While the surgeons fingered the spongy brain, tracing the path of the lead ball along a line of torn tissue and congealed blood, a messenger came in from Mrs. Lincoln requesting a lock of her husband’s hair. Dr. Robert Stone, the Lincolns’ family physician, snipped some strands off the broken skull, then gave the same treasured keepsakes to each of the attending doctors.15

When Curtis got home later that day his wife cut off the bloodstained shirt cuffs for instant preservation as historic relics. With equal reverence, her husband delicately removed for personal safekeeping a splinter of Lincoln’s skull stuck to one of his surgical instruments. 16

The black crape customary at presidential funerals was used abundantly for Lincoln, wrapping columns as seen on the Capitol (above) and Treasury Department Building (below), draped from windows and doorways, and visible also in black armbands worn by men and black scarves and ribbons for women.

John Richter Collection
John Richter Collection

Black mourning material quickly appeared all over the capital, hanging as sheets or stretched in folds across the face of the White House and many homes, offices, hotels, shops, and places of business. The traditional outward sign of grief wound around columns and pillars of government buildings and dropped limply from roofs and windows. Black mourning cloth bordered oversize mirrors in the East Room of the White House in readiness for the arrival of invitees bearing black-bordered admission cards to the funeral service. Lincoln’s principal private secretary, George Nicolay, arrived back from a visit to Charleston two days after the president’s death to find the White House “dark and still as almost the grave itself.” 17

The following day a front gate admitted thousands of Washingtonians and others who had lined up for hours to pay their last respects before the mahogany coffin. The embalmer, Henry Cattell, had shaved off Lincoln’s beard, leaving only a tuft of hair on the chin. The tallest president lay solid as marble in a 6 feet 6 inch coffin bearing the simple wording etched into a silver plate:

Abraham Lincoln
16th President of the United States
Born February 12th 1809 Died April 15th 1865(18)

One woman who had waited steadfastly in line while it rained, wrote, “We were not permitted to wait a moment near the corpse, so it was impossible to obtain a satisfactory view.” 19 But she had at least come close to the object of her devotion, an honor denied “tens of thousands” of others turned away when guards closed the gate for the day. 20

This black-bordered card admitted one person on a very restricted list to Lincoln’s funeral in the East Room. White House stationery and that of the upper officials of the government were reprinted with the black border and used for thirty days following Lincoln’s death.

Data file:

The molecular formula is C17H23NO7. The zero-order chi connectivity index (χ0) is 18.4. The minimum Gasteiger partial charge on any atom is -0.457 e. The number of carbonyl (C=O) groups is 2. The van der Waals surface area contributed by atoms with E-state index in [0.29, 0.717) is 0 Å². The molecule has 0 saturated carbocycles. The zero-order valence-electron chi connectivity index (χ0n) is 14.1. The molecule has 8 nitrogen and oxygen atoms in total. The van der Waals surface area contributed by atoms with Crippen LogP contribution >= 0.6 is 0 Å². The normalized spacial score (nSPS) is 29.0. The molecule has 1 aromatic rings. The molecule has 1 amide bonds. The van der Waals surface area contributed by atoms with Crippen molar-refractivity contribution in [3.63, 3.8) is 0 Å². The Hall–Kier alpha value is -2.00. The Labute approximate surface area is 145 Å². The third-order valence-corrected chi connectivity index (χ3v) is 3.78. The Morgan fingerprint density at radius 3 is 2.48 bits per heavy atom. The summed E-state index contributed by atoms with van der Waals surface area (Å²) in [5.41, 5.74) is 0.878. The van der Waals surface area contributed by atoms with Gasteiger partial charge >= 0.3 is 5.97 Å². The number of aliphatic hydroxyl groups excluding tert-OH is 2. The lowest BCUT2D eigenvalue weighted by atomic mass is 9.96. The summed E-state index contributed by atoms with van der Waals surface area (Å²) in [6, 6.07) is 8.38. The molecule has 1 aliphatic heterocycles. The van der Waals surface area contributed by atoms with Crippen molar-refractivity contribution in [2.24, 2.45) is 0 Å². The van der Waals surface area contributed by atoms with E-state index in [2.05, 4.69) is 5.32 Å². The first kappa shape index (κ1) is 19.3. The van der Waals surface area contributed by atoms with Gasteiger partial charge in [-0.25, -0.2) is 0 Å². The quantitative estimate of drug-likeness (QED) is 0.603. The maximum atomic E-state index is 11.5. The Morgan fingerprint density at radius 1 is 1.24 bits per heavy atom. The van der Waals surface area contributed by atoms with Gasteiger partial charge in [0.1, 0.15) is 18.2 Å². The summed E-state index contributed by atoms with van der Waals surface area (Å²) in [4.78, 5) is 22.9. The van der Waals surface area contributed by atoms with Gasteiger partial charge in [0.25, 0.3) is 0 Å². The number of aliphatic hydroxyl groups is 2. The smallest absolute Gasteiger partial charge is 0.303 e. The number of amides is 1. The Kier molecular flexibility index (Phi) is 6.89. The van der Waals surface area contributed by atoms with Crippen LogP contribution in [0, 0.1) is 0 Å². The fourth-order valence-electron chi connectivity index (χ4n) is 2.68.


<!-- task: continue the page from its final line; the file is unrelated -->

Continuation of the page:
Chicago History Museum

As dignitaries crammed into the spacious East Room for the funeral service four days after Lincoln’s death, Mrs. Lincoln remained reclusive upstairs, unresponsive to the solicitude of others and weakened by lack of sleep and loss of appetite, yet left alone to writhe in the harrowing isolation of her trauma and sorrow.

President Andrew Johnson stood near the long coffin resting above a raised catafalque under an ornately domed canopy. The grandeur was fitting for the passing of a president but out of character for the simple preferences of Lincoln. His ravaged remains had been cosmetically disguised for the public. The untested seventeenth president was one of the few who had seen Lincoln’s brain lifted out of the gaping skull during the cranial autopsy. Others were unaware that the jugular had been cut to drain blood out of the body and that the top of his skull had been sawn off to get at the brain. But all were aware of a historic passing, and a profound sadness filled every onlooker. Even Lieutenant General Ulysses S. Grant, inured to carnage on a scale unimaginable to those who had never walked among battlefield dead, wept openly near the coffin. His own grief was deep and immediate and in time he would write fondly of Lincoln’s “goodness of heart and his desire to have everybody happy.” 21

Crowds line the sidewalks on Pennsylvania Avenue to view President Lincoln's mile-long funeral procession from the White House to the Capitol.

Library of Congress

The Reverend Doctor Phineas Gurley extolled Lincoln’s virtues in nostalgic remembrance of a friend. “We admired his childlike simplicity, his freedom from guile and deceit,” said the Presbyterian family pastor, given the honor of leading the service in the presence of dozens of clergymen from different denominations. But he could not hide his own bafflement by the terrible turn of events. “We will wait for His interpretation,” he declared, as if fumbling for a meaningful answer and settling for unconditional faith. 22